Trint can transcribe the spoken word to written text with accuracy enhanced by video cues to produce highly accurate voice-to-text conversion.
After 30 years as an Emmy-wining reporter, Jeff Kofman knew as well as anyone that one of the greatest bottlenecks in video journalism was transcribing the audio recorded with his taped interviews.
So in December of 2014 he left his post with ABC News, and along with some open source engineers he met at the Mozilla Festival, an annual gathering defending Internet freedom, set out to see if they could use Artificial Intelligence to turn the spoken voice into written words.
“It took us 20 months to build Trint,” Kofman, who is now the company’s CEO, told me during our interview from London, “but we launched in September 2016 and we’ve experienced a quick uptake since then.”
There have been many attempts at speech-to-text translation softwares, but Trint succeeds where others have fallen short for two major reasons. First, thanks to the implementation of Artificial Intelligence, it is highly accurate. Second, and very cleverly, its display accompanies the text with a track of video thumbnails that can be utilized as a reference in case unclear or multi-meaning words have to be interpreted.
Trint presents the text along with an audio waveform and associated video samples
“Systems like Apple’s Siri can be pretty good, but if they are only 95% reliable that means they make mistakes,” Kofman said. “We wanted a mechanism that let you identify those mistakes immediately. Our solution was to marry a text editor with an audio/video player. So we glued the text created by AI to the associated visuals or audio waveform on a millisecond basis, sort of like following karaoke. So Trint gives you a file that is searchable by either text or visuals, letting you watch and hear the results at the same time.”
This, of course, this software has an additional benefit for those who are hearing impaired since they can read what is being spoken with visual cues to help explain the context.
“We have also recently released a version for iPhone,” Kofman continued, “and even an integration for the Adobe Premiere Pro NLE that you can get from the Adobe store for free.”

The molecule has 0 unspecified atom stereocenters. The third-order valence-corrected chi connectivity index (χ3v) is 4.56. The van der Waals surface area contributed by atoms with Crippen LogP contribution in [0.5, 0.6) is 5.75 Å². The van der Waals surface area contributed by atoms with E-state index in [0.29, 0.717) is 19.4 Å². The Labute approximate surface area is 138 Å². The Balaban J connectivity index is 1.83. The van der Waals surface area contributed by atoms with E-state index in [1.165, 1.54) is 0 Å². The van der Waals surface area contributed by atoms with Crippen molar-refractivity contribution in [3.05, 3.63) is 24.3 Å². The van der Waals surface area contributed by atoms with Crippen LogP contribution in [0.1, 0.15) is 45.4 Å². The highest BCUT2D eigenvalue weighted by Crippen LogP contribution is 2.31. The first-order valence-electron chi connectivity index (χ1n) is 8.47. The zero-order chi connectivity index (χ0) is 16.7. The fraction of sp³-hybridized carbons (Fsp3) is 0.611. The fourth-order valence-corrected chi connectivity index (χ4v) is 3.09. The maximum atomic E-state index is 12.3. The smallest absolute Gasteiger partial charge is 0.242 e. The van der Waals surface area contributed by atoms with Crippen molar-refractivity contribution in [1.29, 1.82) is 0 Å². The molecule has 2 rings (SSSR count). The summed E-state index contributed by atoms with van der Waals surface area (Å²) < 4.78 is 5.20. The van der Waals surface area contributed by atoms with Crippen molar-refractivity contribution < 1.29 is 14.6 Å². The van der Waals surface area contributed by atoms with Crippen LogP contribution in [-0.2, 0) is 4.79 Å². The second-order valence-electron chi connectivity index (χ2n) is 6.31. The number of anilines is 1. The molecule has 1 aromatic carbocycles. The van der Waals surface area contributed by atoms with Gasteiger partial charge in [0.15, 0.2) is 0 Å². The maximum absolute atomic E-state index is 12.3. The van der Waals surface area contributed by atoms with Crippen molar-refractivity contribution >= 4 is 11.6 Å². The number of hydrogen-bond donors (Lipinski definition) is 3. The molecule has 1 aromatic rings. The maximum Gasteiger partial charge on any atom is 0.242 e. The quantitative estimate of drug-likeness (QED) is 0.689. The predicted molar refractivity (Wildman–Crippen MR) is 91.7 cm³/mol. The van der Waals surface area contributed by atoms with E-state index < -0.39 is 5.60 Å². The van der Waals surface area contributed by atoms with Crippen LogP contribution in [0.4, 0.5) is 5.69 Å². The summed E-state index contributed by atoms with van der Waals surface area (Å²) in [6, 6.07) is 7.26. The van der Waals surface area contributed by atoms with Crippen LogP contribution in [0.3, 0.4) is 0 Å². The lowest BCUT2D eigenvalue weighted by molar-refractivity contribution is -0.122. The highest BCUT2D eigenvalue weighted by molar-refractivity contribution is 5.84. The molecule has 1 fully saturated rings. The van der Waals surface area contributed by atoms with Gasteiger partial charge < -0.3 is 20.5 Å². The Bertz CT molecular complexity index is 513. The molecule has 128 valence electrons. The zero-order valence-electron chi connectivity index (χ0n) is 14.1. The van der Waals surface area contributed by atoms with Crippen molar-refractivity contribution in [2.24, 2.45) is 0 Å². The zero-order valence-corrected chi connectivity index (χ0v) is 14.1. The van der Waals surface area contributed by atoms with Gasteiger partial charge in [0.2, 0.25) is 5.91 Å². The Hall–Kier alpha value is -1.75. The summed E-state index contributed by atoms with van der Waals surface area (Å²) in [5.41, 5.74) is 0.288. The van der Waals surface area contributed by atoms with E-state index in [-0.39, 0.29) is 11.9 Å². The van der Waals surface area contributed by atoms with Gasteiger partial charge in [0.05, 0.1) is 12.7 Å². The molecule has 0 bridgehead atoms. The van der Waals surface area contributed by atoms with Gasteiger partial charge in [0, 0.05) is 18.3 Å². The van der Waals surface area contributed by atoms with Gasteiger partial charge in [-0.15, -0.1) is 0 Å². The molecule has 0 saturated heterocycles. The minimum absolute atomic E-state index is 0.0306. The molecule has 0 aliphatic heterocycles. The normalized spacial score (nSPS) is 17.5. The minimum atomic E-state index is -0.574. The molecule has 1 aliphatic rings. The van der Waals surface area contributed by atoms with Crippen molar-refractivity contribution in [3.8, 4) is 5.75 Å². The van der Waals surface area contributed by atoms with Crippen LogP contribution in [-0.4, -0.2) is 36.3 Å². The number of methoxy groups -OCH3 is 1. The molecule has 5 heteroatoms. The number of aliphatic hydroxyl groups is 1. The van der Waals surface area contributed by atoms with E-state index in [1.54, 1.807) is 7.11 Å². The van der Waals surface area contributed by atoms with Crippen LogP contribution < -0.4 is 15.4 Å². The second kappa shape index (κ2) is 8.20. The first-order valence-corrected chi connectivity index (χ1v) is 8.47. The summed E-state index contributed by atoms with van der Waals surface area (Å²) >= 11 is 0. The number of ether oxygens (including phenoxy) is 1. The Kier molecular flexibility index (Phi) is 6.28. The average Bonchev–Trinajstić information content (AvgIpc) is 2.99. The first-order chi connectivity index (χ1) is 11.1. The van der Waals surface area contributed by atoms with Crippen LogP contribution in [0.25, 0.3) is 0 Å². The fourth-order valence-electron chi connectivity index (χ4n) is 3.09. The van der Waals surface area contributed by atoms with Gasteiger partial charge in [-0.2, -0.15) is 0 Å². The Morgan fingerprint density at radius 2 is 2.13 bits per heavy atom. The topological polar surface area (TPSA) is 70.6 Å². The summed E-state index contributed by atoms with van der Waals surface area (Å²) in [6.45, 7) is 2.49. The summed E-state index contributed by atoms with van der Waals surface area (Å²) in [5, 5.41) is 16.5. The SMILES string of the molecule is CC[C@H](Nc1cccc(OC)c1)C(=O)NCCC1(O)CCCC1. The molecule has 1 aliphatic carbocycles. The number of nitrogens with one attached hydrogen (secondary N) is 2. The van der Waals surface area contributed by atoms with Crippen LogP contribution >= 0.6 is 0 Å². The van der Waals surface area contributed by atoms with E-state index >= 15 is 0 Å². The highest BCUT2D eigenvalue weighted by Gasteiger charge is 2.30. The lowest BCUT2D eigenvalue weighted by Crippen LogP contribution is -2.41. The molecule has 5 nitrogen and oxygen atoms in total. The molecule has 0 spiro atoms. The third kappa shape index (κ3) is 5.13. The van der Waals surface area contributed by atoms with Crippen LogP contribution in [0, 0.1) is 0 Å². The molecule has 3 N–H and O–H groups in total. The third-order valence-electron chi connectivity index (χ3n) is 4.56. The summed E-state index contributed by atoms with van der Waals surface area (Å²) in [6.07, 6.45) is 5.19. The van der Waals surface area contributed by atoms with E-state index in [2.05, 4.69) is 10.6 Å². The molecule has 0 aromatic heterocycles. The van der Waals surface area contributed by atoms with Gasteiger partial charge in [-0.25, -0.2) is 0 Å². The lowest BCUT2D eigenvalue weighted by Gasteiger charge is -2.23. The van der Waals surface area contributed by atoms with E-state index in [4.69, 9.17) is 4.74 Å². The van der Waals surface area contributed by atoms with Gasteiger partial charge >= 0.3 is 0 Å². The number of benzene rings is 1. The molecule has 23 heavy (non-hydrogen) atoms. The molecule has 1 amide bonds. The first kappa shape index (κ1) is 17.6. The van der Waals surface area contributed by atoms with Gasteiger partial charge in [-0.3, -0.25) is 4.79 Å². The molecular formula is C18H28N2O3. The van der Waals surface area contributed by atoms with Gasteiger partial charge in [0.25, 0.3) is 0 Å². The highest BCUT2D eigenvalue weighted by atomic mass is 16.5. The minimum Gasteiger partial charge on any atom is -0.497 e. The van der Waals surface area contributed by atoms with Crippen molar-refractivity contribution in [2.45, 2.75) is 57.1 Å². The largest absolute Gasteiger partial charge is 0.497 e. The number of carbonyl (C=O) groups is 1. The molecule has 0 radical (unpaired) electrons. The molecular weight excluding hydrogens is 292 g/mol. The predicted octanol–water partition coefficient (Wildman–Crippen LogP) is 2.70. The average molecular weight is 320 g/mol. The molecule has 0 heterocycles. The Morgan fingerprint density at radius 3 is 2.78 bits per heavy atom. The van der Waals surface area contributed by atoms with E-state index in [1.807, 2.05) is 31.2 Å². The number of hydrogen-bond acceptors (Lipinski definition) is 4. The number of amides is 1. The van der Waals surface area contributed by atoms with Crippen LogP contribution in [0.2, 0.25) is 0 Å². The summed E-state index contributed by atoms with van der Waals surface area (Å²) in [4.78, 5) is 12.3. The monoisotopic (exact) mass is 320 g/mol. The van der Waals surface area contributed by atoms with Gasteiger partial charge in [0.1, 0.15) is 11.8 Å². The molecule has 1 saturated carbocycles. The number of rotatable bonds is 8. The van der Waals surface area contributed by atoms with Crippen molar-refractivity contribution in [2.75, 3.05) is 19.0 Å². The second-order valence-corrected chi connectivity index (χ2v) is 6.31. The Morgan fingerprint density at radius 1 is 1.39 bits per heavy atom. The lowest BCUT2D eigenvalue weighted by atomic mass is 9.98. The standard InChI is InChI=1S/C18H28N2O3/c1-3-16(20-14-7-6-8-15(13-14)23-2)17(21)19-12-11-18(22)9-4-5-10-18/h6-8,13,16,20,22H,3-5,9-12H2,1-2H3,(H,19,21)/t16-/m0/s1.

The program allows Adobe Premiere Pro users to add subtitling directly from the embedded transcript
Naturally, that lead me to want to get some input from AP, and Derl McCrudden, the deputy managing editor of the Associate Press’s global digital and visual journalism, granted me an interview from his London office.
“Just for news alone, we put our 160 stories every day,” McCrudden told me, “which can total over 70,000 edits every year including sports, style, the arts, etc.. So our reporting workload is tremendous and the help we get from a transcription software like Trint is invaluable.”
The AP is, of course, a B-to-B operation putting out white labeled stories that other news operations regularly re-purpose.
“We need to allow our people to do high volume work, and this kind of software relieves them of some of the drudgery of translating interviews,” McCrudden said. “Its speed and accuracy helps our people checking transcripts for editorial value, and enriches our reports for both text and video.”
He cited a recent example where an AP reporter was standing next to one of their video journalists shooting a Volkswagen press conference from its headquarters in Wolfsburg, Germany.
“While the video was being shot, the AP journalist was using Trint to transcribe the interview,” McCrudden told me. “By the time the press conference finished, the entire transcript was completed. That meant the video journalist could use it as the basis for the quick-turnaround story. But perhaps even more importantly, the entire transcript then lived in the cloud and our business reporter who was located in Frankfurt could access the transcription software's user interface and pick out the key quotes to complete his more refined in-depth report. We no longer had to wait for the transcription to come in from the field to get the news out in different formats.”
Currently, the software's Web sit lists over a dozen languages and dialects it can handle, and the basket of babble is constantly growing.
“The non-English use of this transcrition system is very valuable to us,” McCrudden said, “which means we can get the transcription as early as possible. Once we receive the text, our producers can translate it. This is facilitated by being able to see the video along with the words being spoken, and frankly the usability of the interface is one aspect that first attracted us to this transcryption system.”
The company just released a dictionary that lets you add custom words to the system so it can recognize verbiage previously beyond its scope. The next goal? Tackling live speech without an intermediate delay. The limits of this application of AI have yet to be approached.
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